The team at the Broad Institute in Massachusetts reported that one case appears to have been responsible for another 245,000 final cases.
One of them was particularly bad. It appears that a virus carrying one mutation – a small genetic change identified as C2416T – was taken to the conference by one person, and it ended up infecting 245,000 people. A second viral strain with a mutation known as G26233T ended up in 88,000 people.
The team wrote: “One introduction had a significant impact on subsequent transmission because it was amplified by the super-spread in a highly mobile population very early in the outbreak, before many public health precautions were taken.”
They added, “While Massachusetts was responsible for most of the early deployments related to the conference, Florida accounted for the largest proportion of cases overall.”
It is difficult to document a widespread event. Researchers must demonstrate that people are infected and have been in contact with each other. When tens of thousands or hundreds of thousands of people participate, it is nearly impossible.
But genetic fingerprints make that possible. Broad’s team used virus databases to track these individual changes, known as single nucleotide polymorphisms or SNPs (pronounced “snippets).
“We think this is an important cautionary tale about the final effects of the super-spread, which is even more important as we enter the peak of the holiday season, and we start rolling out vaccines that may not reduce transmission,” McCaines told CNN.
Only about 200 people attended the Biogen conference in Boston in late February, which took place before the epidemiological precautions were taken on a large scale. The company has since collaborated with researchers to help study what happened.
The C2416T mutation may have originated outside of the United States. Researchers examined a global database of samples of the Coronavirus and found it in two French patients diagnosed on February 29. In the United States, it was only found in patients associated with the conference prior to March.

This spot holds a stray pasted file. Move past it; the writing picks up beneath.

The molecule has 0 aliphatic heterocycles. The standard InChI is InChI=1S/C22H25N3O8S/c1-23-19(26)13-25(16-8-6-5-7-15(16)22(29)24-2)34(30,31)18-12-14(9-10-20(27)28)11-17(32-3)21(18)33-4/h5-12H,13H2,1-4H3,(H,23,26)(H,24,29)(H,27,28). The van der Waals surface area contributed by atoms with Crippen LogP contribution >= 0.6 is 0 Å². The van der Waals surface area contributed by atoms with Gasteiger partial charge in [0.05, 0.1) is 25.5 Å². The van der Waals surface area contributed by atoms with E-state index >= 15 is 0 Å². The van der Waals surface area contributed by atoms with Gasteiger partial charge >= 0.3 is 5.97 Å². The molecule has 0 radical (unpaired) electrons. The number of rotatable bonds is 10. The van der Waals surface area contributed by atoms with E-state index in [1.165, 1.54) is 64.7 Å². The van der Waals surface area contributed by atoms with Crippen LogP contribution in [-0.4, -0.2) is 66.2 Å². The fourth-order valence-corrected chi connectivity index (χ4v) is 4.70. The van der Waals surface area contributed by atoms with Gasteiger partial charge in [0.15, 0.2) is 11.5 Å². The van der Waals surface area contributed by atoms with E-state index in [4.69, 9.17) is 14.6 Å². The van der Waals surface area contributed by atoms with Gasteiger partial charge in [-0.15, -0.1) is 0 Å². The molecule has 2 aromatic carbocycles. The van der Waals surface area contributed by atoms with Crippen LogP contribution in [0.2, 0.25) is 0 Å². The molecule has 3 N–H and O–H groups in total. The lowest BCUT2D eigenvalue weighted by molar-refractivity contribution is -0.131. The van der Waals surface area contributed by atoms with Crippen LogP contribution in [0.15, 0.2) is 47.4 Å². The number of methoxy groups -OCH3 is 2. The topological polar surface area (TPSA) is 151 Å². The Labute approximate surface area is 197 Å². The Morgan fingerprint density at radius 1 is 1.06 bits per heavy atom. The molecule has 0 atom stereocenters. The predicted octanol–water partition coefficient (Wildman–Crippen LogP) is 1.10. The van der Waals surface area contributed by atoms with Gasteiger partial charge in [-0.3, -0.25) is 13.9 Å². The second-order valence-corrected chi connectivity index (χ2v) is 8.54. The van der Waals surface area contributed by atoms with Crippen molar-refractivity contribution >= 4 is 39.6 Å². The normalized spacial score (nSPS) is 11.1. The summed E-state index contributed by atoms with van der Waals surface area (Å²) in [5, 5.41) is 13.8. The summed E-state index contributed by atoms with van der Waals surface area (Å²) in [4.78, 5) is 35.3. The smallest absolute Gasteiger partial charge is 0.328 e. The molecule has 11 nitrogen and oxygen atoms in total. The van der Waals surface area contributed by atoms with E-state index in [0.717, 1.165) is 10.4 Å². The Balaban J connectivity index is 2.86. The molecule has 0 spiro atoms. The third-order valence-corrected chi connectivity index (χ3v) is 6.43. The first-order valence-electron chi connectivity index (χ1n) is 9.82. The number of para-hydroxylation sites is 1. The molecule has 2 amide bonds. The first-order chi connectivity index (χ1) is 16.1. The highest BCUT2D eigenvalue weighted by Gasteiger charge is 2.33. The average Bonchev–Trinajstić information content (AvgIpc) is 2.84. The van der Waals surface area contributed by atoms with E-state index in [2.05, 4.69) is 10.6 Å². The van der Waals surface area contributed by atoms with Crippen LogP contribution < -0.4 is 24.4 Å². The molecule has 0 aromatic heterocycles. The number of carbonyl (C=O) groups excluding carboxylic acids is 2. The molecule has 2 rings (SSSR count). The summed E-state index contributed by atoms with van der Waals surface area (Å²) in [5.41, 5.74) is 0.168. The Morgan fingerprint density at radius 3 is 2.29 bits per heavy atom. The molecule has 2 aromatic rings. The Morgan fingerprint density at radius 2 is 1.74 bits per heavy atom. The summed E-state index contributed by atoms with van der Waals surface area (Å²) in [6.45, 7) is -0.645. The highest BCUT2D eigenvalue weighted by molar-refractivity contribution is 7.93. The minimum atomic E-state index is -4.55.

Taken together, the researchers wrote: “Taken together, this strongly indicates a low-level community transmission of C2416T in Europe in February 2020 before the allele (mutation) reached Boston via a single introduction, which was then amplified by the hyperpropagation at the conference.” .
In other words, one person carried this particular version of the virus to Boston and spread through the conference.
The researchers said the second viral fingerprint, G26233T, appears to have been born from the conference. “It did not appear anywhere else in any public genome databases prior to the cases associated with the conference,” they write.
These fingerprints are an easy way to track the spread of the virus from a single event.
The C2416T mutation has spread rapidly in the Boston area, appearing between 30% and 46% of samples taken in the four-county Boston area in early spring.
By November 1, 2020, viruses containing C2416T could be found in 29 states.
“As a company rooted in science, we understand the value of the data that came from the first wave of the pandemic in the Boston area and hope that the information gleaned from this data will help in continuing to achieve a better understanding of this transmission,” Biogen said in a statement.
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